Kyrgyzstan, it turns out, has been quite the money sink for the United States in the “war on terror.” A quick recap of our recent history there…
- 2001: The United States sets up the Manas air base in Kyrgyzstan to support troops in Afghanistan. In an unusual move, the military agrees to pay international civil aviation rates for the rights to the airspace. Much of the money goes straight into the pocket of the president, a Soviet-era apparatchik still loyal to Moscow
- 2005: The “Tulip Revolution” overthrows the government. Like other revolutions on Russia’s periphery at the time, this was likely funded in part by quasi-government U.S. foundations like the National Endowment for Democracy
- 2006: The new government, biting the hand that fed it, demands higher payments for the rights to Manas, now the only U.S. base in the region after Uzbekistan kicked Gen. Petraeus and his buddies out. Negotiations continue on and off until…
- 2009: The government tells Washington it plans to close Manas, days after agreeing to a foreign aid package from Russia. After Washington agrees to triple what it pays for access to Manas, to $60 million annually (plus its own foreign aid package worth $109 million), the Kyrgyz government relents.
The leader of the new government promises Manas will remain open for now, but said something lame like: “We still have some questions on it. Give us time and we will listen to all the sides and solve everything.” In other words, after the new sheriff extracts another round of bribes from your pocket by way of D.C.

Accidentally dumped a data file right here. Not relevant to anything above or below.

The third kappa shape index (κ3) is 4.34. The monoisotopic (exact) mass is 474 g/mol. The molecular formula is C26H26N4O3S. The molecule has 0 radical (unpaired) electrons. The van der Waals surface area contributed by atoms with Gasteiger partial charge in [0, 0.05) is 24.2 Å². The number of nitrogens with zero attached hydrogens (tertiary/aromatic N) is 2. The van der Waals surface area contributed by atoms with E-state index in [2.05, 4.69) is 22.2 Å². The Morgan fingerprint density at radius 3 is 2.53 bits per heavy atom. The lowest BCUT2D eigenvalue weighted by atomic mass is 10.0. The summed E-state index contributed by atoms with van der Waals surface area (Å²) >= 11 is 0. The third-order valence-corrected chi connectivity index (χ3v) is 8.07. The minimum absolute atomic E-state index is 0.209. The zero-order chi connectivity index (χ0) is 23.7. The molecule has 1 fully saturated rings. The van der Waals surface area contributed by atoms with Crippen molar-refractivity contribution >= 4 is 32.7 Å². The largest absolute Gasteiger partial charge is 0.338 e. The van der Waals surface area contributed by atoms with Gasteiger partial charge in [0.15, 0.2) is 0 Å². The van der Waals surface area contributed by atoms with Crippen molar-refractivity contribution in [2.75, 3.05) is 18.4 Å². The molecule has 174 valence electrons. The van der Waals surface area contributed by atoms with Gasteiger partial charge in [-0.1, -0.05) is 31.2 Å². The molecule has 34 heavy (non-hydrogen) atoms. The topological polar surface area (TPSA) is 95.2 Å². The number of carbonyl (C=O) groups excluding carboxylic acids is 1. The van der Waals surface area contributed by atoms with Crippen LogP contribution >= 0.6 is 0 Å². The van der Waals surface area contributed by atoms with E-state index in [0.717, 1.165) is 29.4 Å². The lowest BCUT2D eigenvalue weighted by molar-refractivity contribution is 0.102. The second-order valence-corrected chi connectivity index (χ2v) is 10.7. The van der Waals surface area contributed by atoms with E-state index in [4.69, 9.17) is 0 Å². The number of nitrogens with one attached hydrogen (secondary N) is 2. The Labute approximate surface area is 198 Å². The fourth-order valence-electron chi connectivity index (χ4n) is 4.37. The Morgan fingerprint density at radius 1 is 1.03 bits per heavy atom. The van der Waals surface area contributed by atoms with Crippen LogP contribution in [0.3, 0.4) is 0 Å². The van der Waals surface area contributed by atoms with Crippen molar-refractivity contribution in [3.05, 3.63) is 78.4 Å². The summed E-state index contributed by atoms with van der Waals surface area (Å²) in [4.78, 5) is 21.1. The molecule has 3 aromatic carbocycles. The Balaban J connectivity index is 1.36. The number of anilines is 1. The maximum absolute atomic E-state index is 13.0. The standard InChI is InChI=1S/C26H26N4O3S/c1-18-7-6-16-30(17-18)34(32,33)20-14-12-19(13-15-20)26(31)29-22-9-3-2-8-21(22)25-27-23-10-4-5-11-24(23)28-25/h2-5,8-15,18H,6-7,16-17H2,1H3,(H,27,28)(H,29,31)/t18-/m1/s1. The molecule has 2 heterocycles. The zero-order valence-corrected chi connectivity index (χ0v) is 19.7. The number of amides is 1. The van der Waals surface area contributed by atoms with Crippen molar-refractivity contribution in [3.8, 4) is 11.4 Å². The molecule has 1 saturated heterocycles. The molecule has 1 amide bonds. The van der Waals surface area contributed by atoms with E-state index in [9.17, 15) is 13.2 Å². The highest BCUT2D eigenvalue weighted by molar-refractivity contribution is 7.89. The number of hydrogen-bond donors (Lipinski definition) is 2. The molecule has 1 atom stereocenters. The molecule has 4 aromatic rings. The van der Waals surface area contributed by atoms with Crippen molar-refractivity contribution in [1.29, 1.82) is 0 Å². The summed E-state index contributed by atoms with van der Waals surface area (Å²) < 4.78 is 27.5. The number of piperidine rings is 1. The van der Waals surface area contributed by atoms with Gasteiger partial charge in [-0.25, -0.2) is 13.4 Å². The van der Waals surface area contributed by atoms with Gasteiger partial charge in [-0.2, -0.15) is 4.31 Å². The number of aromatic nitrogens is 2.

You can’t make this stuff up.
And this is just one base out of the 716 that we maintain in 38 countries, according to the Pentagon’s latest “Base Structure Report.” Lord grant us the strength to maintain our empire.
The Pentagon has confirmed it’s giving some $50 million in aid to Georgia, Croatia, Hungary, Latvia, Lithuania and Estonia. This will keep all six countries committed to sending troops to Afghanistan. Of course, they make up barely 1% of all the troops there, but when you’re in Washington, money is no object. “Pay all that you want, we’ll just print more,” seems to be the order of the day.
Years ago, Osama bin Laden made it clear his ultimate goal was to bankrupt the United States. Executing Sept. 11 cost him the wicked sum of $500,000. The Iraq war alone will cost the U.S. $3 trillion, if Joseph Stiglitz’s estimate is correct. The Afghan war currently costs $1 million per year per soldier on the ground.
Somewhere in a cave on the Afghan-Pakistan border, Osama’s laughing his ass off. And just wait until we invade Iran. That’s going to be fun, too. Check out Byron’s report on $220 oil, here.
Related: Afghan Supply Flights Suspended from Kyrgyz base - NATO (expect to pay more kickbacks for the new boss)